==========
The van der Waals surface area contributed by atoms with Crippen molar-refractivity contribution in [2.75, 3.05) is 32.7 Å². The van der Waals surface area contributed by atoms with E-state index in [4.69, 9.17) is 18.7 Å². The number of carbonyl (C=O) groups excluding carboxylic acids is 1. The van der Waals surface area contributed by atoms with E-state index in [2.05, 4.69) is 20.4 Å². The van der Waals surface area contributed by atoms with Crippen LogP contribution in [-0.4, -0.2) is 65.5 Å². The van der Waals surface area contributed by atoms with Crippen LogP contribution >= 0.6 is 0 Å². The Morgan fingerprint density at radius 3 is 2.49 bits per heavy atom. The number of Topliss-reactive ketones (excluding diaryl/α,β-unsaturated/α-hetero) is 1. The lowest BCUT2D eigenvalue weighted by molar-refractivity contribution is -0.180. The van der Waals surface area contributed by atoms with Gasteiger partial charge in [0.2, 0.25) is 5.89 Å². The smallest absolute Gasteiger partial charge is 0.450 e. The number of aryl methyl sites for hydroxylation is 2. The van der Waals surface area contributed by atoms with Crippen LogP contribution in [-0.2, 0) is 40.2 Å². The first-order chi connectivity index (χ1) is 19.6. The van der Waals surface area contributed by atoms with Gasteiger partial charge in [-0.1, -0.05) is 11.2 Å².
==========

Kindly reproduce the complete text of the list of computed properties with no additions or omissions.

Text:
The van der Waals surface area contributed by atoms with Crippen molar-refractivity contribution in [2.75, 3.05) is 32.7 Å². The van der Waals surface area contributed by atoms with E-state index in [4.69, 9.17) is 18.7 Å². The number of carbonyl (C=O) groups excluding carboxylic acids is 1. The van der Waals surface area contributed by atoms with E-state index in [2.05, 4.69) is 20.4 Å². The van der Waals surface area contributed by atoms with Crippen LogP contribution in [-0.4, -0.2) is 65.5 Å². The van der Waals surface area contributed by atoms with Crippen LogP contribution >= 0.6 is 0 Å². The Morgan fingerprint density at radius 3 is 2.49 bits per heavy atom. The number of Topliss-reactive ketones (excluding diaryl/α,β-unsaturated/α-hetero) is 1. The lowest BCUT2D eigenvalue weighted by molar-refractivity contribution is -0.180. The van der Waals surface area contributed by atoms with Gasteiger partial charge in [0.2, 0.25) is 5.89 Å². The smallest absolute Gasteiger partial charge is 0.450 e. The number of aryl methyl sites for hydroxylation is 2. The van der Waals surface area contributed by atoms with Crippen LogP contribution in [-0.2, 0) is 40.2 Å². The first-order chi connectivity index (χ1) is 19.6. The van der Waals surface area contributed by atoms with Gasteiger partial charge in [-0.1, -0.05) is 11.2 Å².